"I have several slabs of boneless babyback ribs, each package weighs just under a pound. How would you recommend that I cook them so they're juicy?"
That question came to me my way by way of my contact form. It was a very good question that needs to be answered here so it can help others in the same predicament. Here's the answer...
No matter how you'll be cooking them, the first two steps would be to brine the slab, then season it lightly with dry rub.
For one slab, you'll need one quart of brine. I like to use 16 ounces of apple juice, 16 ounces of water, and 2 tablespoons of salt. Let one of the slabs soak in this for 1 to 2 hours. After that, give a quick rinse and pat dry with a towel.
Give it a light coat of a good dry rub rub. You can make your own Memphis Rib Rub or make a batch of this Kansas City Dry Rub. Either would be good on those babyback ribs. Since the ribs are already salted from the brine, don't add the salt to the rub when you put it together. If you buy a prepared rub, go with a salt-free dry rub or a low salt product. Let the ribs rest at room temperature for an hour, which is just about enough time to get your grill or smoker ready.
No matter how you cook them, the main thing is to cook 'em gently. Low
and slow cooking will provide you with the best quality. In a smoker,
keep the temperature at 225°F...in a grill, no hotter than 250°F or so.
In a grill, use the indirect grilling method.
During the first hour of smoking, place a foil wrapped chunk (about 2
inches square) of smoking wood on top of the coals, or over a gas
burner, to provide a bit of smoke flavor to the ribs. For stronger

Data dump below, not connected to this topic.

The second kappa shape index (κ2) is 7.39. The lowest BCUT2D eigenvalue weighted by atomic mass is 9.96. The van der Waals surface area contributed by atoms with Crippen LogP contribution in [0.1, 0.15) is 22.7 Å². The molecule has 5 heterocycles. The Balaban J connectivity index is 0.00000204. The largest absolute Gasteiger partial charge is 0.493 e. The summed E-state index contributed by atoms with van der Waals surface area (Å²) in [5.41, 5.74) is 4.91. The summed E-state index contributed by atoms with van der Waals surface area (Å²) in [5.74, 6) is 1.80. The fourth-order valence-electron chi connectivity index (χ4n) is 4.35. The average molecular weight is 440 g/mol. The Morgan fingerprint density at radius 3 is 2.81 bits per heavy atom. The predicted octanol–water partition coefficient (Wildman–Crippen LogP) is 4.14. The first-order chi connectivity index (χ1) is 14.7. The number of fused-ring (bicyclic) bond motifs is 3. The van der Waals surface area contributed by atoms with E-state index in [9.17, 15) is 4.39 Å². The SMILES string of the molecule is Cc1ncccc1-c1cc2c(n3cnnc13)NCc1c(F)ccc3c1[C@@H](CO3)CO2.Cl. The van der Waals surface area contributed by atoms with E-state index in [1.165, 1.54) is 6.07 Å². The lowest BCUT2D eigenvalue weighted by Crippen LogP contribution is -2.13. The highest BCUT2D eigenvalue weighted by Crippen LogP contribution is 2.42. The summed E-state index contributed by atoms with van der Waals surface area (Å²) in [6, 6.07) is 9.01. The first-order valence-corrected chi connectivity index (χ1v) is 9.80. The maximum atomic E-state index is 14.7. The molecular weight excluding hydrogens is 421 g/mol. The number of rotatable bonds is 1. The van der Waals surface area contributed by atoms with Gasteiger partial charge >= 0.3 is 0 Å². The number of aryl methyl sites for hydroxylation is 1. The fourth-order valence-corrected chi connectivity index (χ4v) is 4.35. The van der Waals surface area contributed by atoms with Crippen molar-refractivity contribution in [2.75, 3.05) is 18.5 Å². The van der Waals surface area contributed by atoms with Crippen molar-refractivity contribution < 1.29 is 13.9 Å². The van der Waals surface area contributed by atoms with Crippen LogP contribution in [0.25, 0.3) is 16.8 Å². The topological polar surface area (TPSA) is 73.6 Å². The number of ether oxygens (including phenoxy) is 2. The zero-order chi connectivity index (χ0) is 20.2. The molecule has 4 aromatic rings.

smoke flavor, add a second after the first one has smoked out. Apple is a
good choice if you can find it. If not, hickory would be good. I'd
recommend only one addition of hickory wood, since it has a stronger
Baste the boneless babyback ribs every fifteen minutes, after the first hour of cooking. The reason for waiting an hour is that during the first hour, the rub seasonings and smoke flavor will have a chance to penetrate the meat. Basting is going to remove some of those flavors from the surface. Use something light to baste with...1 cup of beer with a tablespoon of Worcestershire sauce and two teaspoons of cider vinegar mixed in is a good basting liquid.
Cook the ribs until tender. Those small boneless slabs could be done in as little as 1-1/2 to 2 hours. To test the ribs for doneness, stick a table fork into the edge at the thickest point and give it a twist. When done perfectly, the meat will pull apart with just a little bit of effort. The internal temperature needs to reach at least 160°F to be "medium" done. Don't cook 'em until they are falling-apart tender, or they'll start to lose some of their juiciness and flavor. As a final "done test", cut off a piece and pop it in your mouth. How'd that taste? Good? Better have another taste just to be sure...
Good luck barbecuing your boneless babyback ribs. Let me know how it went!
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